What’s your love and relationship problem?
Ask Meredith at Love Letters. Yes, it’s anonymous.
I have a friend with whom there’s a romantic history. In the beginning of COVID I was told we couldn’t get together in person because of safety concerns due to them focusing on their ex, who was diagnosed with a serious illness.
We continued talking and texting almost daily, me believing we were helping each other through a difficult time. Eventually I found out through a third party that my friend has been in a relationship and it is serious. It felt strange not knowing this, and I calmly confronted them about it.
It didn’t go well. They denied intentionally concealing this important aspect of their life and then suggested we go out for a drink! I can understand why a person would hide a former relationship from their current relationship, but this was vice versa. Why conceal a current relationship from another person, all while keeping up communication? What was the end game here? This person and I have a strong friend history so the behavior is particularly painful and disappointing.
I believe their actions were unkind to both me and their current partner, and I’m finding it difficult to move on emotionally because I’ve been trying to understand their motivation. Is this overlapping? Pocketing? The fadeout? Help!
– What’s Their Motivation
Oh dear, the terms. The dreaded dating terms!
Sometimes trendy terms are good because they help us communicate feelings. Often, though, they’re confusing – and reductive. A lot of people have written to Love Letters to say they’ve been “ghosted” when really they just had a quiet breakup, with both sides fading away over time. I hear about “love bombing” frequently – we did last month – but sometimes it’s just genuine excitement that fades.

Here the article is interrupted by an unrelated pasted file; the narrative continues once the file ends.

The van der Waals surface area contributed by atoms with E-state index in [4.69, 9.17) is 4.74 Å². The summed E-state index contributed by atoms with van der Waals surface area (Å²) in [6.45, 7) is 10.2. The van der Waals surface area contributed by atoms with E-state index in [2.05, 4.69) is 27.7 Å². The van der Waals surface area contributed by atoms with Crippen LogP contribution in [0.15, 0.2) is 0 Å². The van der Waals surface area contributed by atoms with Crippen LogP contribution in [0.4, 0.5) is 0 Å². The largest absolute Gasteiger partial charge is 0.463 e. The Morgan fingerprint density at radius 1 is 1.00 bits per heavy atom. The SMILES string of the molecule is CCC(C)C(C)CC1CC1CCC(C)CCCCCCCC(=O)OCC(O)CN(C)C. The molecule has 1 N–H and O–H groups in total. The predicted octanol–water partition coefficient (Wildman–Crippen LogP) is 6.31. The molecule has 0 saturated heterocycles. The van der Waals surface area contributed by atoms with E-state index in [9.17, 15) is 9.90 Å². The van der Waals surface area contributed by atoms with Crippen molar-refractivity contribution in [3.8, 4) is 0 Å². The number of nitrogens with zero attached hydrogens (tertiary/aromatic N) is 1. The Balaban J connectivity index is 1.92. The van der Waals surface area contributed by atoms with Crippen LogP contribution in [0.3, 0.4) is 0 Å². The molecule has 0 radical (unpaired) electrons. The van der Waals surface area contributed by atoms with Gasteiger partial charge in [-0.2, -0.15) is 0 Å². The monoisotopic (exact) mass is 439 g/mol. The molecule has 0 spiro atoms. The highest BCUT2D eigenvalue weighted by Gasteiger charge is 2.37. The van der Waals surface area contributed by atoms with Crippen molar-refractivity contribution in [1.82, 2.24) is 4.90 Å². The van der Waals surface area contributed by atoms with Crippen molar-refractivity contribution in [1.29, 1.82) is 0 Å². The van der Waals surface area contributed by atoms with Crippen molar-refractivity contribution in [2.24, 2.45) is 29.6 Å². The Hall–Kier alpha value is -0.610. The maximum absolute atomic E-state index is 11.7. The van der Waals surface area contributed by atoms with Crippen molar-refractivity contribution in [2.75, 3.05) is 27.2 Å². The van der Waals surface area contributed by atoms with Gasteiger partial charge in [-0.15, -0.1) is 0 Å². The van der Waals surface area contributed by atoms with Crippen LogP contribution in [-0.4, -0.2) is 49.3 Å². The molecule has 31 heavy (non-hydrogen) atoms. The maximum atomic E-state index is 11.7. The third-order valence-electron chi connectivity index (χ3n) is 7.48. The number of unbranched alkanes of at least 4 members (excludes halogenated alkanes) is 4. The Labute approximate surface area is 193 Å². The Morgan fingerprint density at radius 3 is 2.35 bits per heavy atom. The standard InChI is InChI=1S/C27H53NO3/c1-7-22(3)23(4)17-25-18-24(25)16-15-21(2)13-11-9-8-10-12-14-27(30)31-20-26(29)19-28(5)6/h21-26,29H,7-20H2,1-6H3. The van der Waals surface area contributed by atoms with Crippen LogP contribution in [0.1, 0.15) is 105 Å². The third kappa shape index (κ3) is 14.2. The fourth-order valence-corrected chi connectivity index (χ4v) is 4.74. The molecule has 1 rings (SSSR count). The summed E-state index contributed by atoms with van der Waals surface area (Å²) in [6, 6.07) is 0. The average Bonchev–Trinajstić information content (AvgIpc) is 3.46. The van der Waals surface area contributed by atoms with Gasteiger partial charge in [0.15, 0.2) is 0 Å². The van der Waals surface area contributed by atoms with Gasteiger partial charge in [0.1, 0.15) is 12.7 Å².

For readers who don’t know, pocketing is when you keep someone in your pocket, so you don’t introduce them to family and friends. It’s a term used to describe significant others (like this former letter writer) who have felt hidden. Letter writer, you’re the ex, so that’s not you. Your friend’s significant other isn’t being pocketed either, I assume, because a third party knew about them.
What is happening here? It could be that your friend is having relationship issues you know nothing about. Perhaps they want to have that drink to catch you up on what you don’t know.
The most important thing here (for me, at least) is how you feel – and you’re upset. Can your friend understand that and apologize? Will they answer questions now? You can find out whether their partner knows about you. Be clear about what you need.
Also think about why this has upset you so much. It is disappointing, especially because it sounds like you do share a lot of history with this person. But is it possible you were also excited to rekindle the romance? The answer might be a big “no.” If you were seeking more (remember, you did mention “overlapping” …), it’s OK to be disappointed on top of everything else. Take space for that reason, if you need it.
Readers? Would you continue the friendship after finding out you weren’t being told about a serious romantic relationship?
Have advice for today’s letter writer? Be helpful. Be clever. Get your comment featured here.Meredith
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